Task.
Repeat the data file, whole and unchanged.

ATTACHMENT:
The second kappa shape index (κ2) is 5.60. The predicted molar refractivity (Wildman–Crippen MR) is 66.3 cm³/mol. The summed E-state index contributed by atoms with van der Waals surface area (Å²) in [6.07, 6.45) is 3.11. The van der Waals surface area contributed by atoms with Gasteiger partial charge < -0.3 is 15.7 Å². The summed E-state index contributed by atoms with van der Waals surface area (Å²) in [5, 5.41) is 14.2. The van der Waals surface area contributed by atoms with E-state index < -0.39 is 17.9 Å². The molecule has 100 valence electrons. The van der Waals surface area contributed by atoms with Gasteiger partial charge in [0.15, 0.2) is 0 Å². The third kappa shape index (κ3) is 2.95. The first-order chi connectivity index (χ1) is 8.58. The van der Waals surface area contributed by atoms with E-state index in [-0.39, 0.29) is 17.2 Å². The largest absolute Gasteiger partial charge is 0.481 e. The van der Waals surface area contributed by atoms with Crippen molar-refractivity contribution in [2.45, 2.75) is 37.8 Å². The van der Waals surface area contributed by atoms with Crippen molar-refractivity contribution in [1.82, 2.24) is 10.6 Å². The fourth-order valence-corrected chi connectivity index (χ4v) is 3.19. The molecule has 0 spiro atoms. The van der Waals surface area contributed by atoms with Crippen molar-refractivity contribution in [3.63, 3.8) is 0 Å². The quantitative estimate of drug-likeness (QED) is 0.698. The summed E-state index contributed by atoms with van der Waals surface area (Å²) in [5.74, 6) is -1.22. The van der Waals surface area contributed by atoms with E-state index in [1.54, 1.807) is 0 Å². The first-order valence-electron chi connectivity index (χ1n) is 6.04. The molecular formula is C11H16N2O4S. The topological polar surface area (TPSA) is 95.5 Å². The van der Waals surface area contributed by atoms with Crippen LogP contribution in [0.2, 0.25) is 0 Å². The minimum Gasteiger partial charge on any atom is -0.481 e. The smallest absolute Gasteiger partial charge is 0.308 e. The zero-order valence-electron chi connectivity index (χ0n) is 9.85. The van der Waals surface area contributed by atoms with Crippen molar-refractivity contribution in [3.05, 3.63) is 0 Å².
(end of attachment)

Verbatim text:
The second kappa shape index (κ2) is 5.60. The predicted molar refractivity (Wildman–Crippen MR) is 66.3 cm³/mol. The summed E-state index contributed by atoms with van der Waals surface area (Å²) in [6.07, 6.45) is 3.11. The van der Waals surface area contributed by atoms with Gasteiger partial charge < -0.3 is 15.7 Å². The summed E-state index contributed by atoms with van der Waals surface area (Å²) in [5, 5.41) is 14.2. The van der Waals surface area contributed by atoms with E-state index < -0.39 is 17.9 Å². The molecule has 100 valence electrons. The van der Waals surface area contributed by atoms with Gasteiger partial charge in [0.15, 0.2) is 0 Å². The third kappa shape index (κ3) is 2.95. The first-order chi connectivity index (χ1) is 8.58. The van der Waals surface area contributed by atoms with E-state index in [-0.39, 0.29) is 17.2 Å². The largest absolute Gasteiger partial charge is 0.481 e. The van der Waals surface area contributed by atoms with Crippen molar-refractivity contribution in [2.45, 2.75) is 37.8 Å². The van der Waals surface area contributed by atoms with Crippen molar-refractivity contribution in [1.82, 2.24) is 10.6 Å². The fourth-order valence-corrected chi connectivity index (χ4v) is 3.19. The molecule has 0 spiro atoms. The van der Waals surface area contributed by atoms with Crippen molar-refractivity contribution in [3.63, 3.8) is 0 Å². The quantitative estimate of drug-likeness (QED) is 0.698. The summed E-state index contributed by atoms with van der Waals surface area (Å²) in [5.74, 6) is -1.22. The van der Waals surface area contributed by atoms with E-state index in [1.54, 1.807) is 0 Å². The first-order valence-electron chi connectivity index (χ1n) is 6.04. The molecular formula is C11H16N2O4S. The topological polar surface area (TPSA) is 95.5 Å². The van der Waals surface area contributed by atoms with Crippen LogP contribution in [0.2, 0.25) is 0 Å². The minimum Gasteiger partial charge on any atom is -0.481 e. The smallest absolute Gasteiger partial charge is 0.308 e. The zero-order valence-electron chi connectivity index (χ0n) is 9.85. The van der Waals surface area contributed by atoms with Crippen molar-refractivity contribution in [3.05, 3.63) is 0 Å².